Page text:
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According to AFP: The United States could replace the ESTA

Here is an article published recently by the AFP, which announces possible evolutions of the ESTA Visa USA

This is the full article:

A European jihadist who enters as a tourist in the United States and commits an attack: it is the obsession of some elected American, who want to reform the visa exemption granted to more than thirty countries, including France.

The possibility of allowing citizens of 38 countries to enter without visas in the United States is the “Achilles heel of America”, said the influential Democratic Senator Diane Feinstein, a few days after the attack against Charlie Hebdo . The former president of the Senate Intelligence Commission is preparing a bill to strengthen the security measures related to visa exemptions, which she hopes to present soon, according to her entourage.

Other parliamentarians have the visa exemption in the sights, such as the Republican representative Candice Miller, which proposes in particular to authorize the Department of Homeland Security (DHS) to suspend if necessary the visa entries for a given country. Statistics on Western Jihadists? 3,000 to 5,000 Europeans are believed to have fought in Iraq or Syria, as the profile of Charlie Hebdo’s assailants (extremists of French nationality) awaken memories glaring for the Americans.

That of Zacharias Moussaoui, nicknamed sometimes the 20th pirate of the 11th of September: a Frenchman entered the United States in 2001 on simple presentation of his passport. Or Richard Reid, the Briton who in December 2001 had attempted to blow up a plane to the United States with shoes trapped.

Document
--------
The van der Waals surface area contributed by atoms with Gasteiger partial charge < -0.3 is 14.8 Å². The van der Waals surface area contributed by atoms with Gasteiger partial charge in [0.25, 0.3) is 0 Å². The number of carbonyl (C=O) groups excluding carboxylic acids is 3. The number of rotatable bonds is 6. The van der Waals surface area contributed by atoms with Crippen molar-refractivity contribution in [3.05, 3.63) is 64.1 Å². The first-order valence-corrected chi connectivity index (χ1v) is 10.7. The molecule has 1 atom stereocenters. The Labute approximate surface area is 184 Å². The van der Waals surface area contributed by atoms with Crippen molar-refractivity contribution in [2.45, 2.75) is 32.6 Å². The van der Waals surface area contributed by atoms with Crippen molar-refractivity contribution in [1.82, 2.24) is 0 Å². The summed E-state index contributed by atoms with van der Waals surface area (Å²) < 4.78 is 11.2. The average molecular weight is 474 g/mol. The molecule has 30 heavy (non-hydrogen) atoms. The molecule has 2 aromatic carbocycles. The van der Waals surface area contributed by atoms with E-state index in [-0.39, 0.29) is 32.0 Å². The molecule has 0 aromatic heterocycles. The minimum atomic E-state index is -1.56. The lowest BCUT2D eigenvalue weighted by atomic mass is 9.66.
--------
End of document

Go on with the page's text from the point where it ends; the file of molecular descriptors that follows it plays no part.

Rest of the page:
Yet the United States has completely reformed its visa-free entry procedures since that time, notably introducing in 2008 the Esta, electronic travel authorization that every candidate wishing to travel to the United States must complete online before his departure. A considerable improvement, which gives US security services the opportunity to see in advance who wants to enter the territory, “rather than two hours before,” said Christian Beckner, specialist in internal security issues at George Washington University .

Agreements not implemented

On Thursday, the Minister of Homeland Security, Jeh Johnson, stressed that it would be “a mistake” to question the visa waiver. But he conceded that there were “ways to improve the security of the program.” “We urge our allies in Europe and elsewhere to maintain and share travel information about individuals” suspects, added the minister.

Some US officials are not satisfied with the operation of intelligence-sharing agreements and suspicious information, which are in principle signed with each country benefiting from the visa exemption. The United States “is not getting the fluid information they need,” said Candice Miller in January. “The full implementation of intelligence sharing agreements” and “extending the scope of these agreements,” argues Nathan A. Sales, a professor of law at Syracuse University.

According to an official report by GAO (US equivalent of the Court of Auditors), in 2012, only half of countries receiving visa waivers “fully respected” intelligence sharing agreements. And “many of the signed agreements were not put in place” in reality, the report added. In an effort to strengthen its filtering capabilities, the DHS has extended the list of questions posed by Esta. Since November, the form requests, for example, the name of the applicant’s father and mother, possible pseudonyms and contacts in the United States.

Many experts believe that the visa exemption is in any case necessary from the financial point of view, due to the number of visitors concerned, and the economic weight of the partner countries. In 2012, 19.1 million people entered the United States on a visa-free basis, accounting for about 40% of total temporary entry.

The 38 countries concerned are most of the European countries including France, and major allies of the United States such as Japan, South Korea, Australia or Chile. According to US Customs, 4,300 Esta travel permits have been denied since 2008 because the candidate was on a blacklist of suspicious persons. Over the same period, 22,500 authorizations were denied because the candidate used a passport declared to be stolen.